The profitability of farming in any given year depends on a great many factors. Some of these are within the grower’s control – practice choices, selected cultivar, planting dates, etc. However, many of these factors are not within the control of the grower, like weather and commodity prices.
So how are sustainability program advocates, trusted advisors, grower networks, and co-ops to confidently promote and invite growers into their programs? They want to have confidence that their program and practice recommendations are going to create positive impacts – from proven ROI to operational profitability to measurable improvements in soil health and yield – for the farmers who rely upon them.
One goal of growers is to maximize yield while reducing input costs and improving the ground.
The ROI of regenerative agricultural practices such as conservation tillage, cover cropping, crop rotation and input management have been well studied and documented.
FBN found the ROI of reduced tillage can immediately be $10 per acre per year, while cover cropping can yield an ROI of $10 – $35 per acre per year and nutrient management (reduced P, K and N) typically yield an ROI of $18 – $50 per acre per year over an average 5 year span.
Another study, published in Environmental Research Letters in 2019, found that yield penalties in conservation tillage practices are “rare or minor” and an average 3.3% and 0.74% yield increase for maize and soybeans, respectively, was achieved with multi-year adoption of conservation tillage. They also write that, “In addition to positive effects on soil quality, conservation tillage is typically associated with lower production costs due to reduced machinery, fuel, and labor requirements. Conservation tillage can also reduce supplemental water requirements and field fallowing frequency, enabling increased crop production over time.” all of which create a stronger ROI and profitability story for growers and their trusted advisors. (Source: https://iopscience.iop.org/article/10.1088/1748-9326/ab503b)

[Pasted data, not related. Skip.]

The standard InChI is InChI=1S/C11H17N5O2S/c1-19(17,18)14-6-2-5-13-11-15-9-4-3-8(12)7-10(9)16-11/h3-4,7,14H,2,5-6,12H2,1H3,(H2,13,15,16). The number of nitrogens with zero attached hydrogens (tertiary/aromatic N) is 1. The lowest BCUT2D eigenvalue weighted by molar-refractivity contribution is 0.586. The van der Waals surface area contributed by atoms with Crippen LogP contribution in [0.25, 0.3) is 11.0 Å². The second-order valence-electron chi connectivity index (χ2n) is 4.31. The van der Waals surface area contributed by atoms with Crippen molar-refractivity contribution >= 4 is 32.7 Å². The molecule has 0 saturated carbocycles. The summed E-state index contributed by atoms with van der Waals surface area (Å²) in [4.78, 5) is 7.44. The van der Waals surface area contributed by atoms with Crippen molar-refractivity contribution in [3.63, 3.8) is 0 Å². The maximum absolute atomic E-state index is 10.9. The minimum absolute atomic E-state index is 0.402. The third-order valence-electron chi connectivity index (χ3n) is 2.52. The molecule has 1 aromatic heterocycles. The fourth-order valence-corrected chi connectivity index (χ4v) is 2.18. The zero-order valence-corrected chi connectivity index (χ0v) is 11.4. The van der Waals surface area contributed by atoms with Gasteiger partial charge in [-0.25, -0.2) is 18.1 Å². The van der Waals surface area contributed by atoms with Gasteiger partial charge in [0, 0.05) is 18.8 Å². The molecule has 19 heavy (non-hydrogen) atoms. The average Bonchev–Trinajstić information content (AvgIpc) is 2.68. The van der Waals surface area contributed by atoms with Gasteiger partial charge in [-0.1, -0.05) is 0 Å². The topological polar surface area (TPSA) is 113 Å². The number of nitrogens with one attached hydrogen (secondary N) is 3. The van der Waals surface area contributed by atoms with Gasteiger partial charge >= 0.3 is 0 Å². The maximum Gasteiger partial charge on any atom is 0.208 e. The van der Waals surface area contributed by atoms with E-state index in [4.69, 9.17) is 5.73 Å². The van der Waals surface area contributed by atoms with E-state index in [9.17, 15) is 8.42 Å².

These ROI benefits are separate from any incentive program that may also be in place to help growers fund the transition to regenerative practices, mint verified carbon credits, or help reduce Scope 3 emissions for downstream buyers.
But buried in the data and statistics is a wrinkle that every farmer will already realize and many businesses may not: every field and every year is different.
While regenerative farming pays off in aggregate, there is still risk, fear, uncertainty, and doubt faced by each farmer, each sustainability program advocate, and each agronomist trusted advisor each year.
The ability to see precisely how past practice impacted yield in each field, farm and supply shed is a core feature of CIBO Impact. Seeing how regeneratively farmed fields compare to conventionally farmed fields in exactly the same area is a core feature of CIBO Impact. Seeing into the future to predict what yields and soil health might look like if different combinations of regenerative practices, crops, planting dates, or weather conditions is a core feature of CIBO Impact.
Taken together, these abilities allow us:
- To see historical practice to yield correlations
- To compare fields and supply sheds and see practice, CO2e, and yield differences (see our previous blog post on this topic here)